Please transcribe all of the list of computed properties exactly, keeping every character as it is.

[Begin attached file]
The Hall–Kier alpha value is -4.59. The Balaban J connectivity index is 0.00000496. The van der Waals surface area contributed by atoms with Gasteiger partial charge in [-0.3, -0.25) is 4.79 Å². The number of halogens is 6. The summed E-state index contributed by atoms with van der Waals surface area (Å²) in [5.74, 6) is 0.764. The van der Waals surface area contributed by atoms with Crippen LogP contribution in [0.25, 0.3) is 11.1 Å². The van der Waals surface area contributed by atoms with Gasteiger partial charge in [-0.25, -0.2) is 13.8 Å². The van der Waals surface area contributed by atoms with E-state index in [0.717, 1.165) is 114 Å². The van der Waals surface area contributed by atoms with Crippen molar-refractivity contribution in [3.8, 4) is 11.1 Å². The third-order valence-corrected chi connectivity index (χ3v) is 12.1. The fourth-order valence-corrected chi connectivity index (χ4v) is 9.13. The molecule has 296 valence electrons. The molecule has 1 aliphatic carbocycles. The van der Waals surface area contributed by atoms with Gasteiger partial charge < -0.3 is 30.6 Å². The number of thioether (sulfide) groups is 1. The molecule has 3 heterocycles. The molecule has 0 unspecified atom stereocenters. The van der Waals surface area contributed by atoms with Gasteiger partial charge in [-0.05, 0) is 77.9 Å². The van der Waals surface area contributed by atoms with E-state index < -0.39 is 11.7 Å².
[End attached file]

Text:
The Hall–Kier alpha value is -4.59. The Balaban J connectivity index is 0.00000496. The van der Waals surface area contributed by atoms with Gasteiger partial charge in [-0.3, -0.25) is 4.79 Å². The number of halogens is 6. The summed E-state index contributed by atoms with van der Waals surface area (Å²) in [5.74, 6) is 0.764. The van der Waals surface area contributed by atoms with Crippen LogP contribution in [0.25, 0.3) is 11.1 Å². The van der Waals surface area contributed by atoms with Gasteiger partial charge in [-0.25, -0.2) is 13.8 Å². The van der Waals surface area contributed by atoms with E-state index in [0.717, 1.165) is 114 Å². The van der Waals surface area contributed by atoms with Crippen molar-refractivity contribution in [3.8, 4) is 11.1 Å². The third-order valence-corrected chi connectivity index (χ3v) is 12.1. The fourth-order valence-corrected chi connectivity index (χ4v) is 9.13. The molecule has 296 valence electrons. The molecule has 1 aliphatic carbocycles. The van der Waals surface area contributed by atoms with Gasteiger partial charge < -0.3 is 30.6 Å². The number of thioether (sulfide) groups is 1. The molecule has 3 heterocycles. The molecule has 0 unspecified atom stereocenters. The van der Waals surface area contributed by atoms with Gasteiger partial charge in [-0.05, 0) is 77.9 Å². The van der Waals surface area contributed by atoms with E-state index < -0.39 is 11.7 Å².